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Taiwan: Influenza mass vaccination program spotlighted in US health journal

29 Sep, 2018
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Taiwan’s annual influenza mass vaccination program received praise for its scope, effectiveness and capacity for strengthening pandemic preparedness in an article published recently by the American Journal of Public Health.
 
The report was compiled by researchers from Baltimore-based John Hopkins Center for Health Security in cooperation with counterparts at the Centers for Disease Control under the Ministry of Health and Welfare. It comprised a data and observational review of Taiwan’s yearly influenza program in 2017 to identify lessons that can be applied to mass vaccination planning in the U.S. and elsewhere.
 
According to the article, Taiwan’s centrally administered and financed program mitigates the impacts of influenza while preparing health officials and clinicians for the operational challenges posed by emergency mass vaccinations. The study also highlighted the strengths of Taiwan’s protocols in areas spanning ensuring adequately trained personnel, enhancing adverse event prevention and surveillance, and increasing vaccine coverage.
 
Taiwan’s achievements provide unique lessons that may be beneficial to health departments desiring to improve both seasonal vaccination efforts and pandemic readiness, the report concludes.
 
Titled “Taiwan’s Annual Seasonal Influenza Mass Vaccination Program—Lessons for Pandemic Planning,” the article appeared Sept. 7 in a supplement issue of AJPH, which is published by the Washington-based American Public Health Association. It was the pilot case study under the Outbreak Observatory project launched by the John Hopkins center.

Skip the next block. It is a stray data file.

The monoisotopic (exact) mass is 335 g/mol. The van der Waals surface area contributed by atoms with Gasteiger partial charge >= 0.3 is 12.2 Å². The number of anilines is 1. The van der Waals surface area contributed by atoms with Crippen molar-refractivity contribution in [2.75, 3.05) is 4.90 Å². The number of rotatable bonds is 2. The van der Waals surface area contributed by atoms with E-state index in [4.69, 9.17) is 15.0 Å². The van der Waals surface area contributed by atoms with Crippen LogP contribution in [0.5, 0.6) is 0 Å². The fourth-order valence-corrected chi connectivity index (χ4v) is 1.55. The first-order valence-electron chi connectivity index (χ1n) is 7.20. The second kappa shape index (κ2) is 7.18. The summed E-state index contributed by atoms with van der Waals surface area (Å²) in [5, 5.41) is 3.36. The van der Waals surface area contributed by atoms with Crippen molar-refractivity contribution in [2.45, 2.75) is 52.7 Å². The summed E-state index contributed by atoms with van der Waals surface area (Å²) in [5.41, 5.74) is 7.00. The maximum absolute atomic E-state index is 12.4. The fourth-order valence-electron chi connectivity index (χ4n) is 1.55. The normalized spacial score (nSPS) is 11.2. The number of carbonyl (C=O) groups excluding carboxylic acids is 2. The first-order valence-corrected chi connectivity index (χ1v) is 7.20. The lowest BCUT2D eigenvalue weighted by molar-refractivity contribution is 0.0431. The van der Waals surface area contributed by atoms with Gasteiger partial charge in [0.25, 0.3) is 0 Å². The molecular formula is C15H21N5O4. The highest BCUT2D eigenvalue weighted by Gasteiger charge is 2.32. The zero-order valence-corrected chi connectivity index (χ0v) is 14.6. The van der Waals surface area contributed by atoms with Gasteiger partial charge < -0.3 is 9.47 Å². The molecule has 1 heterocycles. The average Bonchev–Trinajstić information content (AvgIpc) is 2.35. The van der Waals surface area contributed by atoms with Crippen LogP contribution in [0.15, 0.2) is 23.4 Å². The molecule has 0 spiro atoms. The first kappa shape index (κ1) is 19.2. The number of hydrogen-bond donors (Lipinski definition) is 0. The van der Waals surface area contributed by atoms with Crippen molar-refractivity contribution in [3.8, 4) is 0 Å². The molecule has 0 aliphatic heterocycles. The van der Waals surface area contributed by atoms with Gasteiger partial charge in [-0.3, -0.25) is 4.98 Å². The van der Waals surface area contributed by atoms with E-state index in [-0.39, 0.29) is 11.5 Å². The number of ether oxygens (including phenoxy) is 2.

Launched in 1998 and overseen by the CDC, Taiwan’s national seasonal influenza vaccination program initially provided free services to individuals aged 65 or older with specific high-risk comorbidities and residents or staff in long-term care facilities. It has since been expanded to priority groups spanning individuals aged 50 years or older, preschool-aged children, and people working in high-risk environments like the health care and poultry industries.
 
The number of doses purchased for the influenza program increased from 180,000 in 1998 to around 6 million in 2017, covering around 25 percent of the country’s population, according to the CDC. In 2007, the campaign was incorporated into the national pandemic preparedness plan. (CPY-E)
 
Write to Taiwan Today at ttonline@mofa.gov.tw

This entry was posted on Saturday, September 29th, 2018 at 9:48 am and is filed under Latest News.

Literature Literature archive

Baalen, S. van. 2018 Research Ethics 14(4), 1–17. https://doi.org/10.1177/1747016117750312
Lutz CS, Carr W, Cohn A, Rodriguez L. 2018 Vaccine Volume 36: 7445–7455

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